The affirmative vote of the holders of a majority of the shares [or other securities] present (or represented) and entitled to vote at the meeting is required for approval of the proposed [specify name of employee benefit plan or describe specific transaction being submitted pursuant to Rule 16b-3(d)(2)] . For purposes of the vote on the proposed plan, abstentions will have the same effect as votes against the proposed [plan] [transaction] and broker non-votes will not be counted as shares entitled to vote2 on the matter and will have no effect on the result of the vote. [Both abstentions and broker non-votes will be considered present for the purpose of determining the presence of a quorum.]

Approval by a 1940 Act Majority

The approval of the proposal requires the affirmative vote of the holders of a “majority of the outstanding voting securities” of the Fund as defined in the Investment Company Act of 1940, which means the lesser of (i) 67% or more of the voting securities of the Fund present or represented at the meeting, if the holders of more than 50% of the Fund’s outstanding voting securities are present or represented by proxy, or (ii) more than 50% of the outstanding voting securities of the Fund. For purposes of the vote on the proposal, abstentions and broker non-votes will have the effect of votes against the proposal [, although they will be considered present for purposes of determining the presence of a quorum].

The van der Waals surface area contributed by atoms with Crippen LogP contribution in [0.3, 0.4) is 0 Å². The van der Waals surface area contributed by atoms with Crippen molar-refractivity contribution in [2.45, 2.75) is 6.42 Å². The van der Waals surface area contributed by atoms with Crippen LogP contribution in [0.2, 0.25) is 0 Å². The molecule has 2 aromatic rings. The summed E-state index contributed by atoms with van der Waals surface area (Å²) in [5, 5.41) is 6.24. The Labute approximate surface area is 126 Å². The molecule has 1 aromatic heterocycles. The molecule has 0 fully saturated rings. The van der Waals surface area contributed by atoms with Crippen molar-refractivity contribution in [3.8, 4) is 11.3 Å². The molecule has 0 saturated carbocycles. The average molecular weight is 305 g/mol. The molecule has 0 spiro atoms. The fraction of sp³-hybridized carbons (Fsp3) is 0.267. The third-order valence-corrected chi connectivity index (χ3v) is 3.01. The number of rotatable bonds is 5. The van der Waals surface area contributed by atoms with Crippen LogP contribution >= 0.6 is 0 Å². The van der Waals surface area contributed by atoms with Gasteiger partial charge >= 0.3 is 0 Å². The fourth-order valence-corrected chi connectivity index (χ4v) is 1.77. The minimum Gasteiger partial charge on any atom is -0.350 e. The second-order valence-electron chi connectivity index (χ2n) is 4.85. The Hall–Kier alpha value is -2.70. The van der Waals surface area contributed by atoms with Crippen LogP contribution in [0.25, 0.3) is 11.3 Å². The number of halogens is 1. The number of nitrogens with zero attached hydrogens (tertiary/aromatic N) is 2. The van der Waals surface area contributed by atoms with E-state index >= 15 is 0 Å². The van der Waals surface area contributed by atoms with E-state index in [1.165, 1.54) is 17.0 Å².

N.B.: Be sure to check that the foregoing statutory vote requirements have not been altered by provision in the charter or bylaws.